Victor Martinez may not instantly catapult the Detroit Tigers onto the AL Central throne, and sometimes when he's behind the plate, the basepaths do tend to become like the autobahn for opposing runners.
That said, if the report out of Venezuela is true and Martinez is about to re-join his old division, only this time a couple of hundred miles north of Cleveland up in Detroit, the Tigers already are off to a roaring start this winter.
The Tigers had no public comment Tuesday on the report -- from ESPNdeportes' Ignacio Serrano -- of Martinez being poised to sign a four-year, $50 million deal, pending a physical exam. But neither did they shoot it down.
The key here is this: The Tigers mostly would deploy Martinez as their designated hitter (Alex Avila is projected as the everyday catcher). And together with Miguel Cabrera, who finished second in the AL MVP voting announced Tuesday, Detroit would have a couple of serious bruisers in the middle of the lineup.
For the Red Sox in 2010, Martinez batted .302 with a .351 on-base percentage, a .493 slugging percentage, 20 homers and 79 RBIs. In their emphasis on run prevention, Martinez never was going to carry value beyond a certain point behind the plate for the Red Sox. Plus, he'll be 32 next opening day.
In Detroit, you can argue that $12.5 million for a designated hitter, at those offensive numbers, is a pretty steep price to pay.
You also can argue that in a weak free agent market with few difference-makers available, the Tigers made a savvy quick, preventative first-strike. Teams with money to spend this winter out-supply the free agent market. Some will be left standing with nothing at the end.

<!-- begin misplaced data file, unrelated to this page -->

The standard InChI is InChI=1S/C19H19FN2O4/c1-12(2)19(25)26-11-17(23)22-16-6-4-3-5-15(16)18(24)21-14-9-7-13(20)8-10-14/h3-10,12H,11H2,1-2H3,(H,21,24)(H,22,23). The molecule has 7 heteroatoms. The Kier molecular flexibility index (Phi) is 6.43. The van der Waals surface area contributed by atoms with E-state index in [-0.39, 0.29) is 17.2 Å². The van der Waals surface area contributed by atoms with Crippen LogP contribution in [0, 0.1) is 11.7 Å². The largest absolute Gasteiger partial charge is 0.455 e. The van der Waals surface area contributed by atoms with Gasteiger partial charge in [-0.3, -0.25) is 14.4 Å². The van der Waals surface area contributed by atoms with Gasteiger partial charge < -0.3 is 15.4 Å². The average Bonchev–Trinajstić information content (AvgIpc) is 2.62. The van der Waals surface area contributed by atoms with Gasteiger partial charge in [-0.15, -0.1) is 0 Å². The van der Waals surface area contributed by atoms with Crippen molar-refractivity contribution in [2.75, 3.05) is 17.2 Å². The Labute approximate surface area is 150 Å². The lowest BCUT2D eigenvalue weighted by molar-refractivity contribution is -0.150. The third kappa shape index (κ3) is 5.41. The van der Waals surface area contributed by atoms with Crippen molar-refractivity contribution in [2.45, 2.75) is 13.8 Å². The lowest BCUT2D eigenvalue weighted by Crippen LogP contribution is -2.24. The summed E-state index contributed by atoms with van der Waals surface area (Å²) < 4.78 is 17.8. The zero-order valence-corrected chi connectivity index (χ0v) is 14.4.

Of the most desireable free agent position players available -- a list that also includes Adam Dunn, Carl Crawford and Jayson Werth -- Martinez by far is the best fit in Detroit. Not only can he DH and catch, he also can play first base if Cabrera needs a day off or is injured. And, he's a switch-hitter, giving manager Jim Leyland more versatility in his lineup.
Even while trading Curtis Granderson a year ago as general manager Dave Dombrowski re-arranged the furniture, the Tigers were eagerly looking ahead to the winter of 2010-2011 as a time when they'd have money to spend. Now, they've already signed set-up man Joaquin Benoit from Tampa Bay and, apparently, agreed to terms with Martinez.
The Tigers know Martinez well from some six seasons of competing against him in the AL Central. He knows the division well. It's a move that makes sense for both sides.